In the back of my mind I know it probably took 60 minks to make my coat, that they probably endured a life of misery, were confined to a small cage then gassed or electrocuted and skinned.

I'd rather wear fur than go naked but my coat has been put back safely into the wardrobe... for now.

FOR

Emma Jane, 21, student from Glasgow

"I 've got two mink and "I'd than a cupboard.

"I've got two mink and two fox coats and a floor-length ocelot that I inherited from my great-grandmother, who was a furrier.

"I've also got an ermine bolero jacket I bought in a vintage shop, which I love, and various other rabbit hats and jackets.

"I object to people spending thousands of pounds on new fur but I think there's nothing wrong with vintage fur.

"There's so much vintage around these days. It's easy to buy an old jacket and have it reworked to look modern.

"My grandmother was in the fur business and her coats are all hand- embroidered inside and still look beautiful.

"I'd rather wear them than lock them away in a cupboard.

"In this cold weather, I've been wearing a fox coat and hat. There's nothing better than fur to keep you warm.

"I've only ever had compliments for my furs but my mother was in New York last year wearing it and someone starting shouting at her.

"Nowadays, it's so hard to tell fake and real fur apart.

Most people probably don't realise my coats are real fur.

"In the summer, I hang them in the garden to let them breathe, because animal pelts need fresh air and shouldn't be shut away."

AGAINST

Tracy Murray, 38, partner in Cove Boutique, Kilmarnock

"I'm absolutely horrified at the thought of real fur to the extent that I can't even touch it and I wouldn't have it in my s h op.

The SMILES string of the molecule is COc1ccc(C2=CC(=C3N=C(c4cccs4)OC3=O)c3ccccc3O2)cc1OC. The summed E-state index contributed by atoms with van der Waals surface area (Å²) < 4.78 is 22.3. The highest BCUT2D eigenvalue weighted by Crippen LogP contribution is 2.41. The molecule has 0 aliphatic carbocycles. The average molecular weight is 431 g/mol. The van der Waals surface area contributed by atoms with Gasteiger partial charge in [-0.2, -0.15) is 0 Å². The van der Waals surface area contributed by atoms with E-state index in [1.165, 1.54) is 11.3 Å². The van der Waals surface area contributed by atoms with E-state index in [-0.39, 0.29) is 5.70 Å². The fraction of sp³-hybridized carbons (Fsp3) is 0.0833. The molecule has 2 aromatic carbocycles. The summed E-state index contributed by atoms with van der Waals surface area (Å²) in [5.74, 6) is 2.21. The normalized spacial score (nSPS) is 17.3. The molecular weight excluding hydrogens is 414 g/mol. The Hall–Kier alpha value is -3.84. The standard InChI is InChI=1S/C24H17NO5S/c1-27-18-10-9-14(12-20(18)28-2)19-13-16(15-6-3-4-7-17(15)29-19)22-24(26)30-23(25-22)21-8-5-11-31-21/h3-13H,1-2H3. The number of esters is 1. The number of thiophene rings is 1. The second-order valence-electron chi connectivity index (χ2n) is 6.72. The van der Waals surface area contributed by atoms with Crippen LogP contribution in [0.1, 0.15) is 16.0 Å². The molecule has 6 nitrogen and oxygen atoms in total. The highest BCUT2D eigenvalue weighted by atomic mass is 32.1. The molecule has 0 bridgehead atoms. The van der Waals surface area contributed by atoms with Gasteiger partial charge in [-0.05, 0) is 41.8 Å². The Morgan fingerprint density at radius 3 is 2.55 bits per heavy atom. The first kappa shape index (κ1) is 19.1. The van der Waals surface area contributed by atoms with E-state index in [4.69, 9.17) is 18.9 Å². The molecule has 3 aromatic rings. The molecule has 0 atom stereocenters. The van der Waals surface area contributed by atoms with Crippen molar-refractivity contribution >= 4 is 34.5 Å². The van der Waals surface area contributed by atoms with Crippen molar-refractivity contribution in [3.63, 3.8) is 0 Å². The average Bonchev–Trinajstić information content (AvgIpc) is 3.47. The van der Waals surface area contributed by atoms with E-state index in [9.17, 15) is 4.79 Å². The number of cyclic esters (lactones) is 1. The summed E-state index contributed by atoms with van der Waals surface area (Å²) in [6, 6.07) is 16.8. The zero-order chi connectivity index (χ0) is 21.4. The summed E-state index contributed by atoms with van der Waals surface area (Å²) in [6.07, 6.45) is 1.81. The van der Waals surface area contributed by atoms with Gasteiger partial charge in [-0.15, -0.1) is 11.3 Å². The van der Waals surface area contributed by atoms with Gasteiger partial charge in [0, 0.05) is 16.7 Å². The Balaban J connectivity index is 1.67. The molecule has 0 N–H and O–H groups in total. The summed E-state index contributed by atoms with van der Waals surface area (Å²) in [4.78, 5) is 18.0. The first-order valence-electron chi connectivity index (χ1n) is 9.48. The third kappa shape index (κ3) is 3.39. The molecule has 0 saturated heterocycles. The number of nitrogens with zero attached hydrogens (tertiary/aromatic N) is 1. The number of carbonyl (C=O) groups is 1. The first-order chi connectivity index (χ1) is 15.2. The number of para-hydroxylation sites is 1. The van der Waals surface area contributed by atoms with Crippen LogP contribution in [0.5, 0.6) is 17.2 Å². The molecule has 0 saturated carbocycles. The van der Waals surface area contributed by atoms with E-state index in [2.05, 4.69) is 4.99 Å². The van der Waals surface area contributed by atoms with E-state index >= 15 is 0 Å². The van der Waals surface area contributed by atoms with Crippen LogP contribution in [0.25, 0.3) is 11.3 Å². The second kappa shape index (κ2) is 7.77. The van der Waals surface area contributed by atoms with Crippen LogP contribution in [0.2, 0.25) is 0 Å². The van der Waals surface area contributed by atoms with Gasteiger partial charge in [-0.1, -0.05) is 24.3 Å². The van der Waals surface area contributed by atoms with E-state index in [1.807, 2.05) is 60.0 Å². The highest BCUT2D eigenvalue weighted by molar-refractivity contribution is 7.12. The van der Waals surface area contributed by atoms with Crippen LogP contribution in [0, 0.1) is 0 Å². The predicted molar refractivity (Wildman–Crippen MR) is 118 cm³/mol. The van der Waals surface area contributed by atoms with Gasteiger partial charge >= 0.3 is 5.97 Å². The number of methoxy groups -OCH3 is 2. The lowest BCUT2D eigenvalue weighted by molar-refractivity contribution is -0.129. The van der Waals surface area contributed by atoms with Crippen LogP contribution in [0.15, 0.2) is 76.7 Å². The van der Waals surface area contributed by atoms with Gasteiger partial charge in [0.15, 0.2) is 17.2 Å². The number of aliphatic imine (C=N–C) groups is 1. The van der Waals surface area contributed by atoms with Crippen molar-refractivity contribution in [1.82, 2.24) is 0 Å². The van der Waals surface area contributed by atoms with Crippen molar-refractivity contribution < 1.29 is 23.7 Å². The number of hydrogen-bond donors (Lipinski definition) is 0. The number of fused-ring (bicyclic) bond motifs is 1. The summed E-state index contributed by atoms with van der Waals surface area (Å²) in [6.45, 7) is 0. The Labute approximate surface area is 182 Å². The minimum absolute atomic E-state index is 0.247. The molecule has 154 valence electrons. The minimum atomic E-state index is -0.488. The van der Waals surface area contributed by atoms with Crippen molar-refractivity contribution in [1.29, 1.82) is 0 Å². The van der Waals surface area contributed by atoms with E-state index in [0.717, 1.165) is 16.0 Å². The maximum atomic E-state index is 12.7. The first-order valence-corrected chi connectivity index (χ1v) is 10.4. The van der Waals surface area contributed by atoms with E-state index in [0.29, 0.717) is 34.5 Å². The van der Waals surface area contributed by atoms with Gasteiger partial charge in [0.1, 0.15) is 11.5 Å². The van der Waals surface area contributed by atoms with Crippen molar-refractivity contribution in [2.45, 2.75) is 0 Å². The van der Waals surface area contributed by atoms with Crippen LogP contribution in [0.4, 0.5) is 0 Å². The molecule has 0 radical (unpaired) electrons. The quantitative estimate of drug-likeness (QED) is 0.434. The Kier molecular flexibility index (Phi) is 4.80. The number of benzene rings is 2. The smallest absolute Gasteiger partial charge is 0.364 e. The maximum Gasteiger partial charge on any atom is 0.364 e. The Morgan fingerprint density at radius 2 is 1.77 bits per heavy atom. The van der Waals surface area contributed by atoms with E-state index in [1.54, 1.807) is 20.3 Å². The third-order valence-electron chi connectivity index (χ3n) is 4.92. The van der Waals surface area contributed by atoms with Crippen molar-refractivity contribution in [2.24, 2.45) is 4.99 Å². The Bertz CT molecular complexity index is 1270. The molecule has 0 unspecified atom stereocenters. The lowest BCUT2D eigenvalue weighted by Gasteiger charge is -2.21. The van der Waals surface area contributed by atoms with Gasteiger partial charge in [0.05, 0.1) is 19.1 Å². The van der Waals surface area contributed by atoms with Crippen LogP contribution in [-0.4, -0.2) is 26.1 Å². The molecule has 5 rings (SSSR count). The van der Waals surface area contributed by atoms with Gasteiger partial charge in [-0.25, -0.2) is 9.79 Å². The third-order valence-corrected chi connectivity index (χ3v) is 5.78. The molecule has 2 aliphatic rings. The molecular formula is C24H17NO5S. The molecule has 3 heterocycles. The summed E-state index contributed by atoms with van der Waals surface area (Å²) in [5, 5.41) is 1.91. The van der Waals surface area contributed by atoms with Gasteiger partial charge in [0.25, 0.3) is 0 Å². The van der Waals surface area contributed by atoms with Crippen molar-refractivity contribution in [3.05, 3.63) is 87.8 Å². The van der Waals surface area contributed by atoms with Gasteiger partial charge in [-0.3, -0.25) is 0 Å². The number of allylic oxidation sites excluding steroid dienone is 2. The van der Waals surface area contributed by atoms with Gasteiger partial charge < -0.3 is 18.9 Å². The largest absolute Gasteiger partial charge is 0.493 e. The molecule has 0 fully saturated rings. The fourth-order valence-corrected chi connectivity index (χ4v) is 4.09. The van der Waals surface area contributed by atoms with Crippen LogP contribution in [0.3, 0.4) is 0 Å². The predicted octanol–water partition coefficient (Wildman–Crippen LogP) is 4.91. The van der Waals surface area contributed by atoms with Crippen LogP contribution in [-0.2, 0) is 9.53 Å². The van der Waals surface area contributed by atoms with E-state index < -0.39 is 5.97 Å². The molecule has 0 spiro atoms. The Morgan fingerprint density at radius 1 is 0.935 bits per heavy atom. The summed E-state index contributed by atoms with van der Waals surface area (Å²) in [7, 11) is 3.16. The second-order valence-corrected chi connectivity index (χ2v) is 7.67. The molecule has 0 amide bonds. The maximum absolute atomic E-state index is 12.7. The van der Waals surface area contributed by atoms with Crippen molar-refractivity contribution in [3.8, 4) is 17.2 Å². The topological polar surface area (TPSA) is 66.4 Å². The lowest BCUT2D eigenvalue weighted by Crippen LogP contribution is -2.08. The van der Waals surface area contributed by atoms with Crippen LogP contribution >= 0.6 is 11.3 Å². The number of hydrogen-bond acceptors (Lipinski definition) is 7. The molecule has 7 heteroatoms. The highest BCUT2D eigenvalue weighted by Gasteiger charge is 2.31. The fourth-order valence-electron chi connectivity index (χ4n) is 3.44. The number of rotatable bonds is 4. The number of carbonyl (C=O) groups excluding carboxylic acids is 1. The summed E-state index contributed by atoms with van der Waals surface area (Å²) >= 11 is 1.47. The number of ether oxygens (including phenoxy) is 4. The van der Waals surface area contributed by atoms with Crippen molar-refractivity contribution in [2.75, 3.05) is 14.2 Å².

"I know it's in fashion and I see fur everywhere, but I think people need to be reminded and re-educated about exactly what happens to these animals.

"I can't bear the thought of the cruelty to them. I still do not know the full picture of what happens to them because I can't listen to the end, it's so horrific.

"When you can make fake fur that's so authentic you can't tell the difference, I don't see why we should use the real thing.

"It's tricky knowing what to do with vintage fur. I do understand people using fur if it's a family heirloom but if someone handed down a fur coat to me, I couldn't accept it.

"I'm not militant about it and I'm not a vegetarian.

There's a difference between wearing leather, which is a by-product from a cow that people eat for survival.

"But killing an animal purely for vanity for a fashion item is just totally unacceptable."

CAPTION(S):

DIVIDED OPINIONS: Katrina models a mink coat, far left, and a red fox coat, left. Furrier Harold Altman, below, disagrees with Tracy Murray, right
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Publication:Daily Record (Glasgow, Scotland)
Date:Dec 11, 2010
Words:1491